Sunday 29 March, 2020

Daryl Vaz maintains he did nothing wrong in beachfront property sale

Daryl Vaz

Daryl Vaz

Minister without portfolio with responsibility for Economic Growth and Job Creation, Daryl Vaz is hitting back at former Contractor General Dirk Harrison who has accused him of interfering in the divestment process that saw a prime beachfront government property in Ocho Rios, St Ann being sold for at least US$4.6 million below market price in 2016.

Stung by the criticism that he meddled, Vaz has slammed the report, rejecting it as being “false, disingenuous and without evidence.”

The long-awaited report which was also highly critical of Prime Minister Andrew Holness and the state-owned Urban Development Corporation (UDC), was tabled in the House of Representatives on Tuesday. It was effectively a report from the Integrity Commission in which the former Office of the Contractor General (OCG) and two other anti-corruption agencies have been subsumed. The damning report described the negotiation process in which Vaz allegedly inserted himself, as “farcical”.

According to the report, the prime real estate, the UDC-owned Rooms on the Beach which was valued at US$13.5 million at its highest valuation and US$11.8 million at its lowest, was sold to Puerto Caribe Properties Limited, the operators of the adjacent Moon Palace Jamaica Grande for US$7.2 million. This was after the UDC had valued it at more than US$9 million. The beach which was valued at US$3.5 million was given to Puerto Caribe free of cost.

The report asserts that Jamaican taxpayers were not given value for money and suggested that Vaz undermined the UDC by inserting himself in the negotiations.

However, Vaz, in a statement to the Integrity Commission, said the claim by Harrison that the UDC was unable to negotiate freely and from a position of strength because of his direct involvement and that of other state agencies, was false. He said he was advised by the UDC and agreed that the country stood to quickly gain value for money along with additional lasting benefits from the deal which was arrived at.

Harrison had noted that the negotiations were done at the ministerial level and his report highlighted the extent of the alleged interference of Vaz who reportedly told a meeting of the UDC board that any matter that needed to be dealt with urgently should be brought to his attention and he would address  it. This, the report said, pointed to the pivotal role played by Vaz in the sale of the property.

However, Vaz has brushed aside the criticism. He said Harrison’s “curious decision to equate a reported offer by the Minister to assist if significant issues arose in the push to conclude the major potential investment with the UDC being unable to negotiate freely, is a loose, unfortunate and baseless conclusion.”

Vaz said he “unequivocally supports the decision of the Board of the UDC and the Cabinet in approving the terms and conditions of the sale.” He reiterated that he “acted honourably and further to his mandate to intensify the Government's growth push while both expediting and facilitating the influx of this and all significant investments.”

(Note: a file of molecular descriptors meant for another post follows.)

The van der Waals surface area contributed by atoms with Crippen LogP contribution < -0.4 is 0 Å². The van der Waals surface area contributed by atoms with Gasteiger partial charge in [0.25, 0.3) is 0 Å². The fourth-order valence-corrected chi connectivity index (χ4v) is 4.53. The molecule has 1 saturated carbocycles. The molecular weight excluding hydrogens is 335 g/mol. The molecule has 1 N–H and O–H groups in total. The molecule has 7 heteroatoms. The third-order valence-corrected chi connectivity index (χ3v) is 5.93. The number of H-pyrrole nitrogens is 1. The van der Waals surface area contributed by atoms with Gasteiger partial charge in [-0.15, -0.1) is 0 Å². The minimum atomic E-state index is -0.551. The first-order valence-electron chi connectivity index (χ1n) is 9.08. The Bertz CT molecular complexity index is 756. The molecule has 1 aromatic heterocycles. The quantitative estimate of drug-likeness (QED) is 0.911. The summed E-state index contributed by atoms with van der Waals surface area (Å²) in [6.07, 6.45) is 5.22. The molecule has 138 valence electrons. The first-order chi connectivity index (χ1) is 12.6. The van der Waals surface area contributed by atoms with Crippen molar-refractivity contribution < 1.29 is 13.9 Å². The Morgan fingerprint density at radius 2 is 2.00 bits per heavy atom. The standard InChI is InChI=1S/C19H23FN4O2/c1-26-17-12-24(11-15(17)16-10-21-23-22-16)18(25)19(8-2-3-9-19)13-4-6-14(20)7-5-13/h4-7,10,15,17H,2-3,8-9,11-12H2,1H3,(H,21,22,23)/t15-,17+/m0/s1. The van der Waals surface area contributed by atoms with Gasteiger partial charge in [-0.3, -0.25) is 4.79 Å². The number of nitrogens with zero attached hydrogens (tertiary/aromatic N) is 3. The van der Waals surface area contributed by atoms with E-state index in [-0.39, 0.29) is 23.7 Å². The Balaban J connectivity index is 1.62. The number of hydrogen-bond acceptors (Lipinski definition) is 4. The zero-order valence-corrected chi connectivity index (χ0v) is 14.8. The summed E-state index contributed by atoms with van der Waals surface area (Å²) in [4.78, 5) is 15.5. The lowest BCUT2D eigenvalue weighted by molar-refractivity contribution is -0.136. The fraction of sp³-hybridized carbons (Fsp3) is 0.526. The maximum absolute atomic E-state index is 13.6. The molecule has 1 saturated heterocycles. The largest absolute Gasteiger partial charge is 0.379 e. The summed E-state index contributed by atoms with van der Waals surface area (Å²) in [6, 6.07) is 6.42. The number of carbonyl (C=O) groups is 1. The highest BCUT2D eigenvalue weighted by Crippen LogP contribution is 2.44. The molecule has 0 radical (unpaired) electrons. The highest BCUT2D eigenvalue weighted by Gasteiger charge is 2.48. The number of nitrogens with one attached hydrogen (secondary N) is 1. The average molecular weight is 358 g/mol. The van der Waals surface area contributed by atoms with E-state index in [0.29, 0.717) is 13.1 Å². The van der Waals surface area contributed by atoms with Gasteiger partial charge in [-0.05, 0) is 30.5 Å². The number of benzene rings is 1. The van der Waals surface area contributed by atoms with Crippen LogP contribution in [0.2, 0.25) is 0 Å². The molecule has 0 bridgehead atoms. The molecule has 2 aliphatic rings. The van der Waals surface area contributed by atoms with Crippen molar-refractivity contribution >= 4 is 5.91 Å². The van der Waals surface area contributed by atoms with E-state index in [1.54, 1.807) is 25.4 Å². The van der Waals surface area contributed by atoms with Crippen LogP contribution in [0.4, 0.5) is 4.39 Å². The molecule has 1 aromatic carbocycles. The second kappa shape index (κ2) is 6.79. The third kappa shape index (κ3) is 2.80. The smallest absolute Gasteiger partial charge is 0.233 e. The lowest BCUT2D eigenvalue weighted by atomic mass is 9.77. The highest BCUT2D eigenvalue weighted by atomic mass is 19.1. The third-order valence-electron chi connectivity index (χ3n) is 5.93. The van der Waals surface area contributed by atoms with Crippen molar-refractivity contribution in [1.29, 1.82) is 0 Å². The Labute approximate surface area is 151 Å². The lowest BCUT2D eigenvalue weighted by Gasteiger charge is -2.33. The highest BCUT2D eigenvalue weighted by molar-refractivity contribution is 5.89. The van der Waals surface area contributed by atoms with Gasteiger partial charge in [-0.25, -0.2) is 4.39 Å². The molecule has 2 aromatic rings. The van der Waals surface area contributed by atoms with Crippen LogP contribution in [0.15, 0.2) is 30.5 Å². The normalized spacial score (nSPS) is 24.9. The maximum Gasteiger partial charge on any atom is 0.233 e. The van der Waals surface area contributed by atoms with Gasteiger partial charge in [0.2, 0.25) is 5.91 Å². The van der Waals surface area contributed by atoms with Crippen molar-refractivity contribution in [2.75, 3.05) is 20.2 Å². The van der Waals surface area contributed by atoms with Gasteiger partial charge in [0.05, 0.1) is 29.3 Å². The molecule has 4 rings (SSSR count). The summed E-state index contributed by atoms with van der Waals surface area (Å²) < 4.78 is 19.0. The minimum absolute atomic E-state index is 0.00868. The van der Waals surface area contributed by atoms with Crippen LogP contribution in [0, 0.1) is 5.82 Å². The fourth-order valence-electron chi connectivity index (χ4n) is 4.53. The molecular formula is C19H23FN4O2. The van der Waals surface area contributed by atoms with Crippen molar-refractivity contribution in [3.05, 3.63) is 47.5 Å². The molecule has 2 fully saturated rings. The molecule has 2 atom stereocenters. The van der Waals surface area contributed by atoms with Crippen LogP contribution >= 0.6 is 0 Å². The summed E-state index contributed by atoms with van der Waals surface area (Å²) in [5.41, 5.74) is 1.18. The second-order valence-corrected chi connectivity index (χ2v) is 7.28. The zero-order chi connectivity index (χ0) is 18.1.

Specifically, Vaz said he stands by the view that the deal was in the interest of the people of Jamaica and that the government would quickly recover revenue gains on the investment. Revenue gain arising from the investment was projected to amount to approximately US$30-millions in tax revenues over a three-year period he said.

According to Minister Vaz he was advised that in agreeing to the sale price, the UDC took the following into consideration:

 

1.    That the project involved the construction of a five star hotel along one of Jamaica's key tourism belts and is consistent with the government's pro-local and Foreign Direct Investment (FDI) and economic growth push.

2. The project involved an investment valued at US$225 million in the first phase and US$270 million in the second phase. The investment was earmarked to create 2,200 direct jobs during the construction phase and 600 permanent jobs afterwards. 

3. During phase two where it was agreed that US$270 million would be invested, that phase was projected to create an additional 1,500 jobs during the construction phase and 3,000 indirect jobs.

4. Investors had agreed to pump millions of US dollars into the redevelopment of Ocho Rios which would make the area more conducive to other investments while creating other local business opportunities.

5. The government was projected to receive over US$9 million in revenues during the first year of the concluded investment, US$10-million during the second year and approximately US$11-million during the third year.

6. As part of the deal, the investor had committed to pumping US$1 million into the beach nourishment of a significant section of the government-owned beach to which the public would have full access. The beach nourishment is already underway.

Vaz argued that the potential revenues and other gains projected for the government over a reasonably short period of time far exceed, and are in no way comparable, to the incentive the UDC provided to the investor to conclude the crucial investment which was earmarked to create thousands of jobs while securing the long talked about upgrade and redevelopment of sections of Ocho Rios.

The minister said he now has reason to be concerned about the future of the crucial investment “given the unreasonable and naive conclusions arrived at by the former Contractor General and the vulgar politicking by a representative of the Opposition who used the cover of parliament to make false innuendos.”

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